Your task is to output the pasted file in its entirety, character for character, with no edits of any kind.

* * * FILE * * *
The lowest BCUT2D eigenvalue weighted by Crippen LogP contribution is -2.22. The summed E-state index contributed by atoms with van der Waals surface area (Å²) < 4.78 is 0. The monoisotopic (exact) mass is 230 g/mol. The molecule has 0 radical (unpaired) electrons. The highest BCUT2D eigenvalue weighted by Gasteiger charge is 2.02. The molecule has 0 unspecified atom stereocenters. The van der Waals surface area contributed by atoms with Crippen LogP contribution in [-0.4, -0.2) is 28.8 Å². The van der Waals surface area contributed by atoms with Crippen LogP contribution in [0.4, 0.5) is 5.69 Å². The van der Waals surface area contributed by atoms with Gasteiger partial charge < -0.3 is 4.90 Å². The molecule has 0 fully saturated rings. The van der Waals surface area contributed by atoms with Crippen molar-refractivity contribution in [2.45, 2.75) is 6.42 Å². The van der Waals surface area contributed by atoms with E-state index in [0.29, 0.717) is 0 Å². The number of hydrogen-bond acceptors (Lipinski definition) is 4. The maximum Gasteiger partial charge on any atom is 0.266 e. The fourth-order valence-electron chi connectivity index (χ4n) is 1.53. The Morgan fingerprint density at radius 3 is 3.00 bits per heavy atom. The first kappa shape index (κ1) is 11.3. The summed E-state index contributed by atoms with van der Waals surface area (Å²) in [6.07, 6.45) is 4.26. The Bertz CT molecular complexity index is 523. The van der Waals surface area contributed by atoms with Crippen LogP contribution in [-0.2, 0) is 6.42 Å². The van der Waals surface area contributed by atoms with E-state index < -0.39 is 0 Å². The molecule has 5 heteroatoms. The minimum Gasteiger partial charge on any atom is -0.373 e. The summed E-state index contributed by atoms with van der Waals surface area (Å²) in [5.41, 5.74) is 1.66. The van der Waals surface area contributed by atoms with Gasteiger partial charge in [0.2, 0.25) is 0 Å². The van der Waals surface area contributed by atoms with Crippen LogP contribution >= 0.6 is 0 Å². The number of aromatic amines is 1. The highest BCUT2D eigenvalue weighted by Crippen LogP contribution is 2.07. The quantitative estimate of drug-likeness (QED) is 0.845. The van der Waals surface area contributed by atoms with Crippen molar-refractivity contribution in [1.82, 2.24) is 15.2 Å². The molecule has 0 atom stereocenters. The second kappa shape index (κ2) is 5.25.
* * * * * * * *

The lowest BCUT2D eigenvalue weighted by Crippen LogP contribution is -2.22. The summed E-state index contributed by atoms with van der Waals surface area (Å²) < 4.78 is 0. The monoisotopic (exact) mass is 230 g/mol. The molecule has 0 radical (unpaired) electrons. The highest BCUT2D eigenvalue weighted by Gasteiger charge is 2.02. The molecule has 0 unspecified atom stereocenters. The van der Waals surface area contributed by atoms with Crippen LogP contribution in [-0.4, -0.2) is 28.8 Å². The van der Waals surface area contributed by atoms with Crippen LogP contribution in [0.4, 0.5) is 5.69 Å². The van der Waals surface area contributed by atoms with Gasteiger partial charge < -0.3 is 4.90 Å². The molecule has 0 fully saturated rings. The van der Waals surface area contributed by atoms with Crippen molar-refractivity contribution in [2.45, 2.75) is 6.42 Å². The van der Waals surface area contributed by atoms with E-state index in [0.29, 0.717) is 0 Å². The number of hydrogen-bond acceptors (Lipinski definition) is 4. The maximum Gasteiger partial charge on any atom is 0.266 e. The fourth-order valence-electron chi connectivity index (χ4n) is 1.53. The Morgan fingerprint density at radius 3 is 3.00 bits per heavy atom. The first kappa shape index (κ1) is 11.3. The summed E-state index contributed by atoms with van der Waals surface area (Å²) in [6.07, 6.45) is 4.26. The Bertz CT molecular complexity index is 523. The van der Waals surface area contributed by atoms with Crippen LogP contribution in [-0.2, 0) is 6.42 Å². The van der Waals surface area contributed by atoms with E-state index < -0.39 is 0 Å². The molecule has 5 heteroatoms. The minimum Gasteiger partial charge on any atom is -0.373 e. The summed E-state index contributed by atoms with van der Waals surface area (Å²) in [5.41, 5.74) is 1.66. The van der Waals surface area contributed by atoms with Gasteiger partial charge in [0.2, 0.25) is 0 Å². The van der Waals surface area contributed by atoms with Crippen LogP contribution >= 0.6 is 0 Å². The number of aromatic amines is 1. The highest BCUT2D eigenvalue weighted by Crippen LogP contribution is 2.07. The quantitative estimate of drug-likeness (QED) is 0.845. The van der Waals surface area contributed by atoms with Crippen molar-refractivity contribution in [1.82, 2.24) is 15.2 Å². The molecule has 0 atom stereocenters. The second kappa shape index (κ2) is 5.25.